Everybody should have a union…. It gives us a voice. It gives you the power to change things that need to be changed.

~ Leslie Williams, 32BJ Member, New Jersey

NY and NJ Airport Workers Make History

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Hundreds of airport workers gathered at 32BJ headquarters this week to begin bargaining a first union contract for 7,000 subcontracted airport workers in New York and New Jersey.

As many wonder if the fight for $15 can win union recognition, these airport workers — baggage handlers, security officers, sky caps, cabin cleaners, terminal cleaners, customer service agents and others — have proved that $15 and a union is more than just a distant dream.

“When we started organizing three years ago, I was struggling to survive on poverty wages. Today my coworkers and I have a path to $15 an hour and we began bargaining our first union contract. It has been an amazing journey and I know we can keep fighting until this contract is negotiated and in place to protect the rights we have won on the job,” said Balfor Smith, a Baggage Handler at JFK airport.

NY and NJ Airport Workers Begin Historic Contract Negotiations

Airport workers represent one of the nation’s most successful union organizing efforts in recent years with more than 70,000 previously low wage airport workers around the country winning raises and thousands more winning union recognition nationally in the three years since the campaign kicked off.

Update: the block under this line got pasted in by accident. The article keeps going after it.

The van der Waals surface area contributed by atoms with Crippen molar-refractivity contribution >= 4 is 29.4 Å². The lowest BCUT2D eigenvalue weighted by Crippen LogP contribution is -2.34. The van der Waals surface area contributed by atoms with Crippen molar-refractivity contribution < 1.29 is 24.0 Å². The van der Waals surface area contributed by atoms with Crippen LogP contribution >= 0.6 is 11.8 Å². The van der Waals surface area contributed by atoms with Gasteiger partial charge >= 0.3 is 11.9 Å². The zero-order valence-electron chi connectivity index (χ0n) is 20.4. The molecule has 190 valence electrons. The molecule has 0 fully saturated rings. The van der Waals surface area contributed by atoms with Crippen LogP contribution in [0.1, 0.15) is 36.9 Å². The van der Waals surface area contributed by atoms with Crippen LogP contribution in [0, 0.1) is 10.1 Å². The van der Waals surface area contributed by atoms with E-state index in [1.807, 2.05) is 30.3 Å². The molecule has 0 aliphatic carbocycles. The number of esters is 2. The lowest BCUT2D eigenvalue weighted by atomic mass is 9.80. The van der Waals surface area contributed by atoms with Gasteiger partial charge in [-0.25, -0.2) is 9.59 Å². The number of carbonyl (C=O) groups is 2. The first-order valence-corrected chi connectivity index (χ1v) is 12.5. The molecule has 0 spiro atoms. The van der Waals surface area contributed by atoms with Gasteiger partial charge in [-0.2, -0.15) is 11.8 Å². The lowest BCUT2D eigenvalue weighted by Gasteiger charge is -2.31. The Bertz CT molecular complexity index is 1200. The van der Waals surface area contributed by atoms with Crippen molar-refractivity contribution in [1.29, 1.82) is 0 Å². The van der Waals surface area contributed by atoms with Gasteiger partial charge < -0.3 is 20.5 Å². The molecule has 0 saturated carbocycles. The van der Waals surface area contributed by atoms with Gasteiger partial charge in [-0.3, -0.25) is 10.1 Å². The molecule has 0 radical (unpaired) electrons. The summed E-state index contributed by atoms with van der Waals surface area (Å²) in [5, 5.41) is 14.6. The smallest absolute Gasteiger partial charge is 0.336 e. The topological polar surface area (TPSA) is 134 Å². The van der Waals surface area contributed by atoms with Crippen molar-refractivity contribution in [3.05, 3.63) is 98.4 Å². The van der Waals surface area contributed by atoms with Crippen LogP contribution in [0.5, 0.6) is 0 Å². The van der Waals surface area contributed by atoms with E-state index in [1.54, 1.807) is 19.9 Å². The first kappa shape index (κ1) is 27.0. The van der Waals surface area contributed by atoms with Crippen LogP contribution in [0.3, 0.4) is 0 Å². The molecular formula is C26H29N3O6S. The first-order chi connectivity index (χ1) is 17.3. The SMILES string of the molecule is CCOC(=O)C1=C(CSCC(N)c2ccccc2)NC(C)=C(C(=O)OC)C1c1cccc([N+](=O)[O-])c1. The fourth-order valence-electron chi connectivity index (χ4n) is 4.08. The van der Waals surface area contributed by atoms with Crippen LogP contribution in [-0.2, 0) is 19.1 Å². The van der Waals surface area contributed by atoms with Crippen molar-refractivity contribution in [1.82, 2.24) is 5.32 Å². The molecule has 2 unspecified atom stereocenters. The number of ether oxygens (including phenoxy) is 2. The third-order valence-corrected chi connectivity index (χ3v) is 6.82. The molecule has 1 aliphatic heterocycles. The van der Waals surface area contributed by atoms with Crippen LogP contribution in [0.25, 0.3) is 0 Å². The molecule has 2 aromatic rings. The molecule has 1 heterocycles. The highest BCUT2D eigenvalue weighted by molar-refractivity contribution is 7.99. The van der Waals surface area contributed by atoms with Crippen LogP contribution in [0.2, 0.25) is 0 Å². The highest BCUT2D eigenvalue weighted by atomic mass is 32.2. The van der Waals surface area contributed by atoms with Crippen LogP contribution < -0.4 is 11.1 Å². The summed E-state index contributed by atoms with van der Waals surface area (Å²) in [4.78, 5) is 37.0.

“Today was a historic moment for airport workers in New York, New Jersey and across the country. But there is still more to do,” said Hector Figueroa, president of 32BJ SEIU. “There are still thousands of airport workers in the region whose contractors have not recognized the workers’ right to a union. Airport workers across the region have vowed to keep fighting until all airport workers win union representation.”

The workers were joined by elected officials — including Brooklyn Borough President Erick Adams, Queens BP Melinda Katz, NY Public Advocate Tish James, New York City Councilmembers Donovan Richards, Daneek Miller, Inez Dickens, Margaret Chin, Carlos Menchaca, Ritchie Torres and Jimmy Van Bramer — and religious leaders including Bishop Orlando Findlayter and other community supporters before negotiations kicked off.